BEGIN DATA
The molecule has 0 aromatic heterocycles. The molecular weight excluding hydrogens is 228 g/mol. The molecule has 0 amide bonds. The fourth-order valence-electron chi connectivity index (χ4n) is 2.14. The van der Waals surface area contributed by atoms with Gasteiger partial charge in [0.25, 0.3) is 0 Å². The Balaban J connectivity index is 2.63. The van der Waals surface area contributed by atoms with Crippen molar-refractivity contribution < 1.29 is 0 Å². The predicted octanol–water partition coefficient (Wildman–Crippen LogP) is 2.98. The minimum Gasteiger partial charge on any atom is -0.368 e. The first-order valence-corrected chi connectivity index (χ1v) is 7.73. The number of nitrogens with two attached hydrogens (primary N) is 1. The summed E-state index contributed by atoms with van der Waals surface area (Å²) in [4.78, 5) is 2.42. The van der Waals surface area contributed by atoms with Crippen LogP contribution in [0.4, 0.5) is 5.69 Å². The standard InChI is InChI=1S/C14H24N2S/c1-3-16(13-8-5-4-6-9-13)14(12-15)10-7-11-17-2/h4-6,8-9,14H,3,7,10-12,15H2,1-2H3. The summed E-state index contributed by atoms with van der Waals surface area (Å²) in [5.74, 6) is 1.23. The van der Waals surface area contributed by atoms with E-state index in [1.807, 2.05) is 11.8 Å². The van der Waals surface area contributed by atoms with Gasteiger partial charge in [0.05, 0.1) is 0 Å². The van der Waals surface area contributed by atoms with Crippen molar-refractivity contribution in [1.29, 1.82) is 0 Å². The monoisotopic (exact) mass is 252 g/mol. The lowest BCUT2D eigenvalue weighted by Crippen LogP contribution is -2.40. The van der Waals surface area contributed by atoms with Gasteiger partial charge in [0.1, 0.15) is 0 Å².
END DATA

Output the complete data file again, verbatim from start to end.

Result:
The molecule has 0 aromatic heterocycles. The molecular weight excluding hydrogens is 228 g/mol. The molecule has 0 amide bonds. The fourth-order valence-electron chi connectivity index (χ4n) is 2.14. The van der Waals surface area contributed by atoms with Gasteiger partial charge in [0.25, 0.3) is 0 Å². The Balaban J connectivity index is 2.63. The van der Waals surface area contributed by atoms with Crippen molar-refractivity contribution < 1.29 is 0 Å². The predicted octanol–water partition coefficient (Wildman–Crippen LogP) is 2.98. The minimum Gasteiger partial charge on any atom is -0.368 e. The first-order valence-corrected chi connectivity index (χ1v) is 7.73. The number of nitrogens with two attached hydrogens (primary N) is 1. The summed E-state index contributed by atoms with van der Waals surface area (Å²) in [4.78, 5) is 2.42. The van der Waals surface area contributed by atoms with Crippen LogP contribution in [0.4, 0.5) is 5.69 Å². The standard InChI is InChI=1S/C14H24N2S/c1-3-16(13-8-5-4-6-9-13)14(12-15)10-7-11-17-2/h4-6,8-9,14H,3,7,10-12,15H2,1-2H3. The summed E-state index contributed by atoms with van der Waals surface area (Å²) in [5.74, 6) is 1.23. The van der Waals surface area contributed by atoms with E-state index in [1.807, 2.05) is 11.8 Å². The van der Waals surface area contributed by atoms with Gasteiger partial charge in [0.05, 0.1) is 0 Å². The van der Waals surface area contributed by atoms with Crippen molar-refractivity contribution in [1.29, 1.82) is 0 Å². The monoisotopic (exact) mass is 252 g/mol. The lowest BCUT2D eigenvalue weighted by Crippen LogP contribution is -2.40. The van der Waals surface area contributed by atoms with Gasteiger partial charge in [0.1, 0.15) is 0 Å².